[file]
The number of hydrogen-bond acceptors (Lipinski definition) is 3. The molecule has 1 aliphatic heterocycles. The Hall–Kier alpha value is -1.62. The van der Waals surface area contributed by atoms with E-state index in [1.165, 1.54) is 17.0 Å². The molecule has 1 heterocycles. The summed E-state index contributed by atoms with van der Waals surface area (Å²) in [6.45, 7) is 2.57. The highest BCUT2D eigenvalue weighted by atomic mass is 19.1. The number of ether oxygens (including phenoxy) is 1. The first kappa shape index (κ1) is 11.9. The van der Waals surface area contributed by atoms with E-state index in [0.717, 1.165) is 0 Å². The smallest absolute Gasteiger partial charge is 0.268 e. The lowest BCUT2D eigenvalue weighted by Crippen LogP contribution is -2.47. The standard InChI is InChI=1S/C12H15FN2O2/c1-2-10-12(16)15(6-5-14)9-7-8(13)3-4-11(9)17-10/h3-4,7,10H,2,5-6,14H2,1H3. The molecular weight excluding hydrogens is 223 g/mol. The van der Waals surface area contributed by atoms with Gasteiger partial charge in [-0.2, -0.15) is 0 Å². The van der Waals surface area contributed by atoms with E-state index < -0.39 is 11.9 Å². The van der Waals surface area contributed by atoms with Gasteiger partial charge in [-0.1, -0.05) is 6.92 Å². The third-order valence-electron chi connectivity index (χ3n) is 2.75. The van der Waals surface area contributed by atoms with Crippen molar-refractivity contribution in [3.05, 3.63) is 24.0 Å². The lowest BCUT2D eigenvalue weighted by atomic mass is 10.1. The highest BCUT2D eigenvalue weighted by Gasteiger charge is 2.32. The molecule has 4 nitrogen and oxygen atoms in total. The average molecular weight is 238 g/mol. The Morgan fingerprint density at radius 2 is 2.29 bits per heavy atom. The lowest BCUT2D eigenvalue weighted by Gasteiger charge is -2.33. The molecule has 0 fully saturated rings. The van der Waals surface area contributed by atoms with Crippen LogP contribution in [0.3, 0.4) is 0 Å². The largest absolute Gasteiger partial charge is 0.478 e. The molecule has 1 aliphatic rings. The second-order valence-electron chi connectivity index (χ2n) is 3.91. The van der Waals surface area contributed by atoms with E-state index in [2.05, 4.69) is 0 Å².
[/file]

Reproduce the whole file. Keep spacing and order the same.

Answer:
The number of hydrogen-bond acceptors (Lipinski definition) is 3. The molecule has 1 aliphatic heterocycles. The Hall–Kier alpha value is -1.62. The van der Waals surface area contributed by atoms with E-state index in [1.165, 1.54) is 17.0 Å². The molecule has 1 heterocycles. The summed E-state index contributed by atoms with van der Waals surface area (Å²) in [6.45, 7) is 2.57. The highest BCUT2D eigenvalue weighted by atomic mass is 19.1. The number of ether oxygens (including phenoxy) is 1. The first kappa shape index (κ1) is 11.9. The van der Waals surface area contributed by atoms with E-state index in [0.717, 1.165) is 0 Å². The smallest absolute Gasteiger partial charge is 0.268 e. The lowest BCUT2D eigenvalue weighted by Crippen LogP contribution is -2.47. The standard InChI is InChI=1S/C12H15FN2O2/c1-2-10-12(16)15(6-5-14)9-7-8(13)3-4-11(9)17-10/h3-4,7,10H,2,5-6,14H2,1H3. The molecular weight excluding hydrogens is 223 g/mol. The van der Waals surface area contributed by atoms with Gasteiger partial charge in [-0.2, -0.15) is 0 Å². The van der Waals surface area contributed by atoms with E-state index < -0.39 is 11.9 Å². The van der Waals surface area contributed by atoms with Gasteiger partial charge in [-0.1, -0.05) is 6.92 Å². The third-order valence-electron chi connectivity index (χ3n) is 2.75. The van der Waals surface area contributed by atoms with Crippen molar-refractivity contribution in [3.05, 3.63) is 24.0 Å². The lowest BCUT2D eigenvalue weighted by atomic mass is 10.1. The highest BCUT2D eigenvalue weighted by Gasteiger charge is 2.32. The molecule has 4 nitrogen and oxygen atoms in total. The average molecular weight is 238 g/mol. The Morgan fingerprint density at radius 2 is 2.29 bits per heavy atom. The lowest BCUT2D eigenvalue weighted by Gasteiger charge is -2.33. The molecule has 0 fully saturated rings. The van der Waals surface area contributed by atoms with Crippen LogP contribution in [0.3, 0.4) is 0 Å². The largest absolute Gasteiger partial charge is 0.478 e. The molecule has 1 aliphatic rings. The second-order valence-electron chi connectivity index (χ2n) is 3.91. The van der Waals surface area contributed by atoms with E-state index in [2.05, 4.69) is 0 Å².